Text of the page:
After police broke up last month’s Critical Mass bicycle demonstration, Friday’s rush-hour ride through Minneapolis might have been the largest in state history.
Clad with homemade T-shirts and stickers with slogans such as “Turn off your ignition” and “0 gallons per mile,” Friday’s 300-plus participants – including several University students – quadrupled the number of riders in last month’s Critical Mass.
In March, Minneapolis police arrested two bicyclists, cited eleven others with traffic violations and confiscated dozens of bicycles, in the monthly pro-bicycling ride.
The police action prompted a series of meetings at City Hall involving Mayor R.T. Rybak, City Council members, police leadership and many Critical Mass riders.
As a result of those meetings, police took a more hands-off approach Friday. Officers mingled with bicyclists as they gathered in Loring Park, and once the ride began, trailed them in police cars, occasionally pulling ahead to help block automobile traffic. There were no arrests or citations.
“We were really caught by surprise last month,” said Minneapolis police Sgt. Ed Nelson. “This time we’re really trying to open up the lines of communication and make sure it’s a safe ride for everyone.”
Critical Mass began in San Francisco 10 years ago, when a group of cyclists decided to ride home from work together. It now takes place in several major cities. Its objective is to promote bicycling as a legitimate – and sometimes superior – means of transportation.
In Minneapolis, Critical Mass participants gather in Loring Park at 5 p.m. on the last Friday of every month. From there, the group snakes its way through city streets during peak rush-hour traffic.
The mass on Friday extended about two blocks and spread several lanes across as it wound its way through downtown, Dinkytown and Stadium Village neighborhoods.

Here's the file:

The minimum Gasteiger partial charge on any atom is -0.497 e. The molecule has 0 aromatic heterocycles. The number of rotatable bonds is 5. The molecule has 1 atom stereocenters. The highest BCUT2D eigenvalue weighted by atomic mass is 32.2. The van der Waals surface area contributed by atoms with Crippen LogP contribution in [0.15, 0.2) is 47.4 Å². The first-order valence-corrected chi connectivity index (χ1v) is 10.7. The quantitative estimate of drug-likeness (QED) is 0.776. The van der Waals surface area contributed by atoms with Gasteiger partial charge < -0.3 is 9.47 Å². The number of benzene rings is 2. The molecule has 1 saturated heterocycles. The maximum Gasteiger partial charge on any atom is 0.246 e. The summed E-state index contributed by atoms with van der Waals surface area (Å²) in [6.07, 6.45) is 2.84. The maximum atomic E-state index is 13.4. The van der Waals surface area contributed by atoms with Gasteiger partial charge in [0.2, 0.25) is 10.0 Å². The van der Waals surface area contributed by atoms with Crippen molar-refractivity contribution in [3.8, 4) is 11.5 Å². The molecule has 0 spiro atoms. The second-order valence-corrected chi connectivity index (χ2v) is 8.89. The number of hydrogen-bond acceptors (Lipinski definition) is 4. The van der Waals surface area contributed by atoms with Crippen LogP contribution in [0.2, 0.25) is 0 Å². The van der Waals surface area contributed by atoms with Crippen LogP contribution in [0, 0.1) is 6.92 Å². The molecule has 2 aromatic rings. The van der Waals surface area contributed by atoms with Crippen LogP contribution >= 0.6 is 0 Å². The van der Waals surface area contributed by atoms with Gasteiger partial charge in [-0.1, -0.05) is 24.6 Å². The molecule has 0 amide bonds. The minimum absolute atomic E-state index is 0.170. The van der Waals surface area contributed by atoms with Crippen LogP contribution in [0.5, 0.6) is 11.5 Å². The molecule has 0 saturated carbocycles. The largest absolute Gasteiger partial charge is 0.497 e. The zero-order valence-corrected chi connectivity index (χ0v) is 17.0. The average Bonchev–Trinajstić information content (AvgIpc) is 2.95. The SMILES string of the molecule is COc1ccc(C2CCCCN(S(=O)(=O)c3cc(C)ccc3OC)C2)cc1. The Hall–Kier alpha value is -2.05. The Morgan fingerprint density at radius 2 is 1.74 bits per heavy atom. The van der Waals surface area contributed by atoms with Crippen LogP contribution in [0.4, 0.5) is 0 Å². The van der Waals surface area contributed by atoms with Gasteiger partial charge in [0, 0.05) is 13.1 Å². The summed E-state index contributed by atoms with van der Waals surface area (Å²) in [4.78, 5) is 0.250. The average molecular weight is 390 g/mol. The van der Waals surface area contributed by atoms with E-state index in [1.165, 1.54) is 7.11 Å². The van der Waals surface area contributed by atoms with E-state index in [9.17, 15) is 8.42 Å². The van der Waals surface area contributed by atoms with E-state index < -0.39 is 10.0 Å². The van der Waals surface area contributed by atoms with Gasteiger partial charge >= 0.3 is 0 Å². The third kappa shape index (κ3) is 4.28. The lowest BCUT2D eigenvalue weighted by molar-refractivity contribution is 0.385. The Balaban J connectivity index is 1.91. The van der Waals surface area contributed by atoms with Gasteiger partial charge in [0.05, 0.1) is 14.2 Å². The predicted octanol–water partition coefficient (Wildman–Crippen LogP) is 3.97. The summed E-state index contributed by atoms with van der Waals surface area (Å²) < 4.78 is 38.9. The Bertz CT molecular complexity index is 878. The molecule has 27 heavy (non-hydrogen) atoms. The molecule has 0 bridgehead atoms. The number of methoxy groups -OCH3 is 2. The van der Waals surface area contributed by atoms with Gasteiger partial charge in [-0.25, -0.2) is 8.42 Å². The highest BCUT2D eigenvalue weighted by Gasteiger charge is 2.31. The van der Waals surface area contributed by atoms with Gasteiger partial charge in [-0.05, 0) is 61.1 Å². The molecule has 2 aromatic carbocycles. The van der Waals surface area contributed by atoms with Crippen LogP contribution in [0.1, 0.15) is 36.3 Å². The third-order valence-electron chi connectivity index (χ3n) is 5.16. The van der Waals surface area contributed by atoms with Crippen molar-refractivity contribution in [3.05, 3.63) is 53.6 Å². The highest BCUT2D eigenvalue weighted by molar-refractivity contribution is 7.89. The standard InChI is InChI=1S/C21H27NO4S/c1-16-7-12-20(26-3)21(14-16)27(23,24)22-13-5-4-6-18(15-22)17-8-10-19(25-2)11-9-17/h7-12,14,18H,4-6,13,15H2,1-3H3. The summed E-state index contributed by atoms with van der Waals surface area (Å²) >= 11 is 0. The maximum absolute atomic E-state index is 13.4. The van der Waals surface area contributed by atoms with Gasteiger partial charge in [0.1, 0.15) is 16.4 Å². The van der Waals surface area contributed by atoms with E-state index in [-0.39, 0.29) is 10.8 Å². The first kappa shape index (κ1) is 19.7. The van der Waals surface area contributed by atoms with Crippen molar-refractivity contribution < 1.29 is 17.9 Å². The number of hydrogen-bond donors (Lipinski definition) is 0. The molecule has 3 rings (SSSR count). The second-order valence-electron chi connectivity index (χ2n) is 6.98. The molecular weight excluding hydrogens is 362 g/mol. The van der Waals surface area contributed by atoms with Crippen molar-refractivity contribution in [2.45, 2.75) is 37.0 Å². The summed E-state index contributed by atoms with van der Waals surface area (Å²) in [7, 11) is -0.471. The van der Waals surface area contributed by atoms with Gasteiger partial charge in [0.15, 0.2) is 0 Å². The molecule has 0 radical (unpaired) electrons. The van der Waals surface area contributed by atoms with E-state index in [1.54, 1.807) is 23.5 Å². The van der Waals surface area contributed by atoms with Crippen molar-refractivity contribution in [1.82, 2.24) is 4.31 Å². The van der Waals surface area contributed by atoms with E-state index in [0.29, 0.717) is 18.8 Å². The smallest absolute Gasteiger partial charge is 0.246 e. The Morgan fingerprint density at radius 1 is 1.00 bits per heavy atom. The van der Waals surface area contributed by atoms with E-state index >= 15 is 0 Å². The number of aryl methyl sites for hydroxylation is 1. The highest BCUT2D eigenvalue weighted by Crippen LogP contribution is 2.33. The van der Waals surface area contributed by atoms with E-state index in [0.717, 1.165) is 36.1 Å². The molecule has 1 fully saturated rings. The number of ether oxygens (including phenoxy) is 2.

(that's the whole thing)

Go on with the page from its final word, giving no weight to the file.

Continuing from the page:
At one point, as the mass crossed the 10th Ave. Bridge just before 6 p.m., the group claimed all four lanes, leaving nothing but the shoulder for a row of cars to slink along in single file. Some motorists smirked, others stared and a few honked their horns, either as a sign of their support or their impatience.
The increased participation was, in part, a result of last month’s melee with police and the meetings and media coverage that followed.
Eric Stiens, an employee at the University’s Institute on Race and Poverty and a frequent Critical Mass rider, attended one of this month’s City Hall meetings and said both sides were “fairly reasonable.”
“We wanted an assurance from police that it wouldn’t happen again,” Stiens said.
Police eventually agreed to return all the bikes they confiscated in March and discussed logistics for future rides.
“The mayor seemed very interested in facilitating a dialogue between us and the police,” Stiens said.
Rybak initially intended to ride in Friday’s Critical Mass but changed his plans so he could attend his son’s baseball game. Spokeswoman Laura Sether said he still hopes to participate in a ride this summer.
Two City Council members – Robert Lilligren and Dean Zimmermann – did ride on Friday, however.
“Most of us on the council want to make it easier to bike in this town than it is now,” Zimmermann said. “It is my personal goal to make it as easy for people to bike to work as it is to drive a car in this city.”
He said bicycle advocacy isn’t “front-burner” right now, but he’s working on a set of reforms aimed at making life easier for bicyclists.
Zimmermann said there needs to be “an understanding that it is city policy that bikers are good and welcome and an important part of our transportation system.”
From there, he said, he would like to make stop signs the equivalent of yield signs for bicyclists.
“This is how bikes treat them. It’s realistic,” he said. “If a biker rolls through a stop sign, as if it was a yield sign, and there is a problem, the damage happens to the biker, not to his victims.”
Zimmermann said he also wants the city to look at converting a few streets to bike-only thoroughfares, similar to 19th Avenue on the West Bank.
“Make them accessible to homeowners and visitors and so on to park their cars, but otherwise they are exclusively bike lanes,” Zimmermann said. “The street then has the added effect of becoming a place where kids can play free from traffic. It’s an opportunity to expand the amount of green space that we have in the neighborhood.”
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